Trends in the Treatment of Stage II Heel Pressure Ulcers (n=104)

In a recent micro survey hosted by 3S Consulting Group and featured within the WOC Skin Health Weekly® digital publication, respondents were asked to report trends in the treatment of Stage II Heel Pressure Ulcers.

“Stage II Heel Pressure Ulcers” defined as partial thickness loss of dermis presenting as a shallow, open ulcer with a red/pink wound bed, without slough; may also present as an intact or open/ruptured serum-filled blister.*

Approximately 88% of respondents reported that they routinely treat Stage II Heel Pressure Ulcers.

Of those that do, 62% described their clinical certification as Wound Ostomy Continence Nurse. The average years of experience in treating Stage II Heel Pressure Ulcers ranges between 5-15 years. The Hospital (57%) is the clinical setting in which Stage II Heel Pressure Ulcers are treated most often, followed by Long Term Care (16%).

The majority of respondents (57%) agreed that debridement is not indicated for Stage II Heel Pressure Ulcers. When debridement is indicated, Autolytic (18%) and Enzymatic (18%) is selected most often.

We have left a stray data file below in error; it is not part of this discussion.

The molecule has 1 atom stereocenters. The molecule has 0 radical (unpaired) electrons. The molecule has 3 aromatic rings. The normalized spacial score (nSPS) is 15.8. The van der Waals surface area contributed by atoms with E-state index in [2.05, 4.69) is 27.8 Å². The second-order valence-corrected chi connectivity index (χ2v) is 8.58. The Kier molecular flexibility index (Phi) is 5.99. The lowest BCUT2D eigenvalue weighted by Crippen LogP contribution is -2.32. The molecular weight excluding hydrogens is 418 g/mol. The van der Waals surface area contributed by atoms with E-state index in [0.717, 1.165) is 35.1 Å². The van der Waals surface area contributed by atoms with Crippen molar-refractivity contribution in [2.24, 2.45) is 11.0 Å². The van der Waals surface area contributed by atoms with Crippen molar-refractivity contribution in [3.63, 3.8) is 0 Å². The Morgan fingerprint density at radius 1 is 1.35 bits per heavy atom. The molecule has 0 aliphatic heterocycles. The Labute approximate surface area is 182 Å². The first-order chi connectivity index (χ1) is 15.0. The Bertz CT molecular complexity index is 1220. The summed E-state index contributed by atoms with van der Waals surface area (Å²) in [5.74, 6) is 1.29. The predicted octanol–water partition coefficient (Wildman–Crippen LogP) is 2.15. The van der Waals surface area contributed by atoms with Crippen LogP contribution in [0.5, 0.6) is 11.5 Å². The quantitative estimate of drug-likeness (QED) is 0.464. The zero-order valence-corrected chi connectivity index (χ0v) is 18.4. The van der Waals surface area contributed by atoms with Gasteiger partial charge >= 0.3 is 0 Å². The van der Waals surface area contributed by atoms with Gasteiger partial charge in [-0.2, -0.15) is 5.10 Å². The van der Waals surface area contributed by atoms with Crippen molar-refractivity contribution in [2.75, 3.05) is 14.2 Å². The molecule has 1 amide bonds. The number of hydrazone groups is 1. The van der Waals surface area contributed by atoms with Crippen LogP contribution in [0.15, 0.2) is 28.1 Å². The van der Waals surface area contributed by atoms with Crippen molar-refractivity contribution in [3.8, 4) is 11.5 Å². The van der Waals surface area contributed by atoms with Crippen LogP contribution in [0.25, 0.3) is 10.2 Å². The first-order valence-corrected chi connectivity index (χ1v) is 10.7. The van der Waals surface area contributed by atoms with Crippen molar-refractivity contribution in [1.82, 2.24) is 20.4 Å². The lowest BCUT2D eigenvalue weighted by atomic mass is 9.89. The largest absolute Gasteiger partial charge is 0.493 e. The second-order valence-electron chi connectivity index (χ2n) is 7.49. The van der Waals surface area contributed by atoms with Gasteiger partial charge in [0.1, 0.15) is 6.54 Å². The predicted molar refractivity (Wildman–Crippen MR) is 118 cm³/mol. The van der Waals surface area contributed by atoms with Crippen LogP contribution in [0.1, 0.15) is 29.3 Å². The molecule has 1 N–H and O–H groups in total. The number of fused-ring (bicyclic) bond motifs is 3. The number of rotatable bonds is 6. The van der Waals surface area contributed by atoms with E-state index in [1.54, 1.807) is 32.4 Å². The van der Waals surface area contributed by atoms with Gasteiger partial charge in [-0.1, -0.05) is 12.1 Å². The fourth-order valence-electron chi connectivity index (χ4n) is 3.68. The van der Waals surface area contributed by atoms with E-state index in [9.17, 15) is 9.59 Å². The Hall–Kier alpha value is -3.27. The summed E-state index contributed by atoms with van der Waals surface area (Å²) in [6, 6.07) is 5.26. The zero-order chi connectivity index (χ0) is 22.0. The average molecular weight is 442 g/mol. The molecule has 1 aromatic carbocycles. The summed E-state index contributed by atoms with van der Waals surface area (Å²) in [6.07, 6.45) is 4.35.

Those who selected Autolytic debridement reported the reason for selection as “Small amount of necrosis/slough” (35%), “Minimal disturbance to the wound and Peri-wound tissue” (24%), and “Minimal trauma to healthy tissue” (18%) most often.

Those who selected Enzymatic debridement reported the reason for selection as “Small amount of necrosis/slough” (29%), “Minimal disturbance to the wound and Peri-wound tissue” (24%), and “Minimal trauma to healthy tissue” (24%) most often.

Foams (excluding silver containing foams) (24%) are utilized most often as the primary wound dressing for the management of Stage II Heel Pressure Ulcers, followed by Hydrocolloids (17%), and Silicone dressings (11%).

“Primary” is defined as the dressing which is applied directly to the wound bed.

Those who selected Foams (excluding silver containing foams) as the primary dressing, reported the reason for selection as “Accelerate healing” (18%), “Alleviate pressure” (18%),  “Amount of exudate absorbed” (14%), and “Positive patient outcomes” (14%) most often.

Please contact your 3S Account Executive if you are interested in more in-depth research on Trends in the Treatment of Heel Pressure Ulcers.

*-National Pressure Ulcer Advisory Panel